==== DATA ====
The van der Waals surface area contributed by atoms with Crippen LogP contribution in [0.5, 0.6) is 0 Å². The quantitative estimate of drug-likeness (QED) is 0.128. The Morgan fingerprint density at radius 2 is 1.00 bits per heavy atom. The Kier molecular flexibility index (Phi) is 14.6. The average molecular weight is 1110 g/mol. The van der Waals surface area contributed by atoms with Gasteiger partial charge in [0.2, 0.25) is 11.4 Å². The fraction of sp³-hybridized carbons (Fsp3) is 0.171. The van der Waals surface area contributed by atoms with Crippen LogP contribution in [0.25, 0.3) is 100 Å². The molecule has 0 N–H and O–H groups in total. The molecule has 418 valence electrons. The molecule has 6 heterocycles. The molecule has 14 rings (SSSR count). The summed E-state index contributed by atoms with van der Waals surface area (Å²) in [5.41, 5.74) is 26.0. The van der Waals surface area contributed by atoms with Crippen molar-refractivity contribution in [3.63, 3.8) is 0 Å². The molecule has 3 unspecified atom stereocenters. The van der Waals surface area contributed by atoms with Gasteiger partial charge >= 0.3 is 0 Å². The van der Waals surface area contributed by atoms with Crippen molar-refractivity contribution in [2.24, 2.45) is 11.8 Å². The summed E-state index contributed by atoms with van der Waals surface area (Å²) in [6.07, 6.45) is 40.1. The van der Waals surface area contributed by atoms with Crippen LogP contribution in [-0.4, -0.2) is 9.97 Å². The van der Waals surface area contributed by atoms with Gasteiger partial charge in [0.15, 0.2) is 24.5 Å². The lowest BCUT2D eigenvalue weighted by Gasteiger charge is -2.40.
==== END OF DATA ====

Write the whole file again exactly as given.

The van der Waals surface area contributed by atoms with Crippen LogP contribution in [0.5, 0.6) is 0 Å². The quantitative estimate of drug-likeness (QED) is 0.128. The Morgan fingerprint density at radius 2 is 1.00 bits per heavy atom. The Kier molecular flexibility index (Phi) is 14.6. The average molecular weight is 1110 g/mol. The van der Waals surface area contributed by atoms with Gasteiger partial charge in [0.2, 0.25) is 11.4 Å². The fraction of sp³-hybridized carbons (Fsp3) is 0.171. The van der Waals surface area contributed by atoms with Crippen LogP contribution in [0.25, 0.3) is 100 Å². The molecule has 0 N–H and O–H groups in total. The molecule has 418 valence electrons. The molecule has 6 heterocycles. The molecule has 14 rings (SSSR count). The summed E-state index contributed by atoms with van der Waals surface area (Å²) in [5.41, 5.74) is 26.0. The van der Waals surface area contributed by atoms with Crippen molar-refractivity contribution in [3.63, 3.8) is 0 Å². The molecule has 3 unspecified atom stereocenters. The van der Waals surface area contributed by atoms with Gasteiger partial charge >= 0.3 is 0 Å². The van der Waals surface area contributed by atoms with Crippen molar-refractivity contribution in [2.24, 2.45) is 11.8 Å². The summed E-state index contributed by atoms with van der Waals surface area (Å²) in [6.07, 6.45) is 40.1. The van der Waals surface area contributed by atoms with Crippen LogP contribution in [-0.4, -0.2) is 9.97 Å². The van der Waals surface area contributed by atoms with Gasteiger partial charge in [0.15, 0.2) is 24.5 Å². The lowest BCUT2D eigenvalue weighted by Gasteiger charge is -2.40.